Solar tariffs in India have hit yet another low in the year 2020. In November 2020, a record low tariff of Rs 2 per kWh was discovered in an auction conducted by the Solar Energy Corporation of India (SECI). The auction was conducted for developing 1,070 MW of grid-connected solar power in Rajasthan (Tranche III). The previous lowest winning tariff of Rs 2.36 per kWh was set by SECI’s 2 GW interstate transmission system (ISTS)-connected solar tender, Tranche IX, in July 2020.
SECI’s Tranche III solar tender in Rajasthan received an overwhelming response. There were 14 bidders with the total bids adding up to 4,350 MW. The lowest tariff was quoted by Green Infra Wind Energy Limited (a subsidiary of Sembcorp) and Al Jomaih Energy and Water Company for capacities of 400 MW and 200 MW respectively. The second lowest tariff of Rs 2.01 per kWh was quoted by NTPC limited for 600 MW of capacity, but it was allotted only 470 MW through the bucket filling method. SECI had floated the tender in July 2020 for projects to be set up on a build-own-operate basis. The commissioning timeline for these projects is 18 months from the date of signing of power purchase agreements.
The tariff reached a record low of Rs 2 per kWh due to a combination of reasons. Renewable Watch presents the key factors responsible for the aggressive tariffs, with inputs from the Institute for Energy Economics and Financial Analysis (IEEFA) and JMK Research’s recent study on the subject…
Foreign players and low-cost finance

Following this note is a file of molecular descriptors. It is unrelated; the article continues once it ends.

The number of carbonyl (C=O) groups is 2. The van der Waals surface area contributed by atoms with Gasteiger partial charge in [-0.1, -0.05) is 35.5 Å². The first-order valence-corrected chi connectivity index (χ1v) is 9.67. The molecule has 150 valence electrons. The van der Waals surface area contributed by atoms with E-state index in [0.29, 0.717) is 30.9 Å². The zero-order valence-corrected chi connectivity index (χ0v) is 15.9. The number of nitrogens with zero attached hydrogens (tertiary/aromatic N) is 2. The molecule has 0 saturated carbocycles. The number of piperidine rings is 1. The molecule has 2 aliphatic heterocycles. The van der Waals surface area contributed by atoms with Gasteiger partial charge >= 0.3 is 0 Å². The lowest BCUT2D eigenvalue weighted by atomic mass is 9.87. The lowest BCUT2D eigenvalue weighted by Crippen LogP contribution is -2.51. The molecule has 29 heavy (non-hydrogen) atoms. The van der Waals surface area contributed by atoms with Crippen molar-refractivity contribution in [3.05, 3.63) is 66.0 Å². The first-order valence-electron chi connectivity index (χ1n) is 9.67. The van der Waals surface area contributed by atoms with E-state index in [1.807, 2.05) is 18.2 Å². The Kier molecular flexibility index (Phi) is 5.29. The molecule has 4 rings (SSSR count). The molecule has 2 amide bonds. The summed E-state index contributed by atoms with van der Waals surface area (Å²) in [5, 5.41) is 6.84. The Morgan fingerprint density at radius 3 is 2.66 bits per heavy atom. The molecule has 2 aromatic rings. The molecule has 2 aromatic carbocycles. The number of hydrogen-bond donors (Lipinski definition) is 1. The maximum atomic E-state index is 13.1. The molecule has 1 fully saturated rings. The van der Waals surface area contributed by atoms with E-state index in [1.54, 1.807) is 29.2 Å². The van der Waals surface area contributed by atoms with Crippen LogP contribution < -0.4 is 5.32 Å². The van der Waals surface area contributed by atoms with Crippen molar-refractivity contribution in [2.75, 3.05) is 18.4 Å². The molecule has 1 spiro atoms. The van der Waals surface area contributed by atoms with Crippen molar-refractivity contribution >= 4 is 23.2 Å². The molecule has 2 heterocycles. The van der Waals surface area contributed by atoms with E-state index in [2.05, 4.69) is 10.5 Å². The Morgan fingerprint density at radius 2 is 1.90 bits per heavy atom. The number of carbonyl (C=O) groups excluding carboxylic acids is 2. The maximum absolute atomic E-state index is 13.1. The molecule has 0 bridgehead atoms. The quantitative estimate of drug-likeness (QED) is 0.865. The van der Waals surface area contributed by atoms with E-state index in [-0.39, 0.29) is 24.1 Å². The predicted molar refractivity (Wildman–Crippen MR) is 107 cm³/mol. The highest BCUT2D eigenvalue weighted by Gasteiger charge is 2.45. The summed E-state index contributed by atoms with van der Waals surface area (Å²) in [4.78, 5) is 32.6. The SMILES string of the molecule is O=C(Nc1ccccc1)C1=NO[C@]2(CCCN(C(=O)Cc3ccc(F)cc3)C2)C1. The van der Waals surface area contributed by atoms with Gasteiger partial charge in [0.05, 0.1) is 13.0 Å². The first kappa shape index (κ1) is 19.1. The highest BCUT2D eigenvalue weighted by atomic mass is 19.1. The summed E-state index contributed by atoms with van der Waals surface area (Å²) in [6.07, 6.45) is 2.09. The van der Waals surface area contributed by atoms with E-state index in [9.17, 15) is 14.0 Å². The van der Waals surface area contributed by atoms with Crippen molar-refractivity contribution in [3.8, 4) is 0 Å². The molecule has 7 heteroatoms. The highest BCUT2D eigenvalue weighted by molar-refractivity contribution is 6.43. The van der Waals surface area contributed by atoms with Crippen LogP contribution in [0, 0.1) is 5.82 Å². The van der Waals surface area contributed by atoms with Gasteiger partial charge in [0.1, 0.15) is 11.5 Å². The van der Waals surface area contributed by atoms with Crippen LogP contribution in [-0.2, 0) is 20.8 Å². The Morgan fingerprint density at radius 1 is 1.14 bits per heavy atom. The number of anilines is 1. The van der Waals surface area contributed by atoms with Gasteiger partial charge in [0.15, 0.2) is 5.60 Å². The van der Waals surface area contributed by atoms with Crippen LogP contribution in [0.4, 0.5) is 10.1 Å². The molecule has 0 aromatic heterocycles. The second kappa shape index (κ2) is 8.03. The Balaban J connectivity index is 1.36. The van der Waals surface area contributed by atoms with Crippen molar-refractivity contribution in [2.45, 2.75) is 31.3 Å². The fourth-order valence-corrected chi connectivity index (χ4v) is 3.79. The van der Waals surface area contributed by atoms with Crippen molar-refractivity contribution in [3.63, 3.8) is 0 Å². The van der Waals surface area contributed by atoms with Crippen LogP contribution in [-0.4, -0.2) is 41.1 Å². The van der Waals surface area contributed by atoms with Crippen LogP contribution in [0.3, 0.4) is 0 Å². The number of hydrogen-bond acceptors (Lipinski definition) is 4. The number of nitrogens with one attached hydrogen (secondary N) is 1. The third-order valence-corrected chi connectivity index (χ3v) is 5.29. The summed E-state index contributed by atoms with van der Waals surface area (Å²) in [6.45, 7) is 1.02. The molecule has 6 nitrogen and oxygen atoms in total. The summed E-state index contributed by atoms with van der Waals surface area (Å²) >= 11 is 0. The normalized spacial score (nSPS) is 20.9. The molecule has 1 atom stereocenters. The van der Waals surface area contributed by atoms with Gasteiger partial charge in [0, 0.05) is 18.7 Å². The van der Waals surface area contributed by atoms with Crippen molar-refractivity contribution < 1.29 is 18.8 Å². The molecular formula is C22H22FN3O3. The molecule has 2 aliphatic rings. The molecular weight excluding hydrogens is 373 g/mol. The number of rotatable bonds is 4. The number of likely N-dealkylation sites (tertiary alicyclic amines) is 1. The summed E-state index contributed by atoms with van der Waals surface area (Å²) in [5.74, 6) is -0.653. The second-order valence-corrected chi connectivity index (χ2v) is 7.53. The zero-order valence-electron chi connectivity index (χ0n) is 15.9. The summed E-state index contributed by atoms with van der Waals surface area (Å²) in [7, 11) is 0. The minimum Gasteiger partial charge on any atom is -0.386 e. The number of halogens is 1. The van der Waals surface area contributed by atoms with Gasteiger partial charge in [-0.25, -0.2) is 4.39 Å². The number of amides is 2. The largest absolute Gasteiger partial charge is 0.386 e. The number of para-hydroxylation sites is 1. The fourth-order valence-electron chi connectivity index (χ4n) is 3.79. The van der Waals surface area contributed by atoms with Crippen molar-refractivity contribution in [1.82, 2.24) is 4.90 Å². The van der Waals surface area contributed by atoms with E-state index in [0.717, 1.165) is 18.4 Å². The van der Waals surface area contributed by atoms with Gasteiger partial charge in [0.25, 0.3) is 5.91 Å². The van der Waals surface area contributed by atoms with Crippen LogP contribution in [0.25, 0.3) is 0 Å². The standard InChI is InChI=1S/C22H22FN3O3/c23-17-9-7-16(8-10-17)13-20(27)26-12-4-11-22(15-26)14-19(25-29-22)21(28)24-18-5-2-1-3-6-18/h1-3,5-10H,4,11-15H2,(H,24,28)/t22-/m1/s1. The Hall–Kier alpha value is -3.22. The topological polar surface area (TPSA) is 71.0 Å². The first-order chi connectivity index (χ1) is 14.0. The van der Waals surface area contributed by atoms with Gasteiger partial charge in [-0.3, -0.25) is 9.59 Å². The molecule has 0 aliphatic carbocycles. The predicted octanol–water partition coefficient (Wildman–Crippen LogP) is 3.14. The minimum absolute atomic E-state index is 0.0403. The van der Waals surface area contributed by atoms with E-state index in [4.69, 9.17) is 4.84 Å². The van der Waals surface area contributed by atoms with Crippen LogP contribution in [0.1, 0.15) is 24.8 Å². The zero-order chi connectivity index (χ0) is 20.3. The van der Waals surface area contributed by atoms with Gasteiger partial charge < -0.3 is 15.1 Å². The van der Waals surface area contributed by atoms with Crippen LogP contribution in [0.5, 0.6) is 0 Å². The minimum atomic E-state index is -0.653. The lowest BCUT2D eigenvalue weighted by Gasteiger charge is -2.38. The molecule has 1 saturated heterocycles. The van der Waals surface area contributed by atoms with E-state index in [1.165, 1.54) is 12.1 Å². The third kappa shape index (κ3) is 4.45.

A large number of international investors with deep pockets and a huge risk appetite have entered the Indian solar space, which has played a critical role in the recent dip in solar tariffs. In the latest auction, Saudi Arabia-based Al Jomaih Energy and Water Company and Singapore-based Sembcorp Energy’s Indian subsidiary, Green Infra Wind Energy, were the lowest bidders. In the previous auction, Spanish company Solarpack Corporacion Tecnologica quoted the L1 tariff of Rs 2.36 per kWh. Other winners included Italy’s Enel Green Power, Germany’s IB Vogt, New York-based Eden Renewables, Canadian developer AMP Energy, Ayana Renewable Power, backed by the UK’s development finance institution CDC Group, and ReNew Power, backed by Goldman Sachs among other investors.
These international developers have been keen to enter the Indian market, and are bidding aggressively for solar projects. They also have access to low-cost financing, which also leads to lower expectation for return on equity, making lower tariffs viable. Al Jomaih, for instance, has now entered the Indian market after winning the bid for a 55 MW solar project in Bangladesh, where the bid tariff went as low as $0.0748 per kWh. Sembcorp also has a presence in the wind and solar power market in India.